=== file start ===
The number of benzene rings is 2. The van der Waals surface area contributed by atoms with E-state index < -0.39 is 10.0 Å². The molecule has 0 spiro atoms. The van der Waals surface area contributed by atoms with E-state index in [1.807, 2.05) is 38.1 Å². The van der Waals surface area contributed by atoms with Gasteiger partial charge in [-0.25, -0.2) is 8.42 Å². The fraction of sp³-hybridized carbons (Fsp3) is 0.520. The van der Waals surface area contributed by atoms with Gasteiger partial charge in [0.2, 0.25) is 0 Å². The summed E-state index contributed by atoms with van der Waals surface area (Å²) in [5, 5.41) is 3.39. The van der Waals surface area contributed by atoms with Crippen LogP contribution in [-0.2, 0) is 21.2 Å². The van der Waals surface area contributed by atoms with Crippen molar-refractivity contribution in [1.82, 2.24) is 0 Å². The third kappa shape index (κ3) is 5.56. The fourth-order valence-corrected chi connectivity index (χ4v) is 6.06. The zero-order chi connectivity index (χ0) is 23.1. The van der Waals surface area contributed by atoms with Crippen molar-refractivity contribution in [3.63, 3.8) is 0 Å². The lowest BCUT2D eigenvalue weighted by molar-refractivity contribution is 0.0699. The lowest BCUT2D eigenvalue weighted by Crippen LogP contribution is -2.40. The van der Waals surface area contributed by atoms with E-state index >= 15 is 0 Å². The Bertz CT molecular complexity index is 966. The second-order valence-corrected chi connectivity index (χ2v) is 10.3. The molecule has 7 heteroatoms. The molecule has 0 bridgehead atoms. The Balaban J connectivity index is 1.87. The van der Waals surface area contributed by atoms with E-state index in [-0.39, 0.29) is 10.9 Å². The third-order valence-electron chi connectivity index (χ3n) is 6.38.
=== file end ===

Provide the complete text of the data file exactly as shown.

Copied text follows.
The number of benzene rings is 2. The van der Waals surface area contributed by atoms with E-state index < -0.39 is 10.0 Å². The molecule has 0 spiro atoms. The van der Waals surface area contributed by atoms with E-state index in [1.807, 2.05) is 38.1 Å². The van der Waals surface area contributed by atoms with Gasteiger partial charge in [-0.25, -0.2) is 8.42 Å². The fraction of sp³-hybridized carbons (Fsp3) is 0.520. The van der Waals surface area contributed by atoms with Gasteiger partial charge in [0.2, 0.25) is 0 Å². The summed E-state index contributed by atoms with van der Waals surface area (Å²) in [5, 5.41) is 3.39. The van der Waals surface area contributed by atoms with Crippen LogP contribution in [-0.2, 0) is 21.2 Å². The van der Waals surface area contributed by atoms with Crippen molar-refractivity contribution in [1.82, 2.24) is 0 Å². The third kappa shape index (κ3) is 5.56. The fourth-order valence-corrected chi connectivity index (χ4v) is 6.06. The zero-order chi connectivity index (χ0) is 23.1. The van der Waals surface area contributed by atoms with Crippen molar-refractivity contribution in [3.63, 3.8) is 0 Å². The lowest BCUT2D eigenvalue weighted by molar-refractivity contribution is 0.0699. The lowest BCUT2D eigenvalue weighted by Crippen LogP contribution is -2.40. The van der Waals surface area contributed by atoms with E-state index >= 15 is 0 Å². The Bertz CT molecular complexity index is 966. The second-order valence-corrected chi connectivity index (χ2v) is 10.3. The molecule has 7 heteroatoms. The molecule has 0 bridgehead atoms. The Balaban J connectivity index is 1.87. The van der Waals surface area contributed by atoms with E-state index in [-0.39, 0.29) is 10.9 Å². The third-order valence-electron chi connectivity index (χ3n) is 6.38.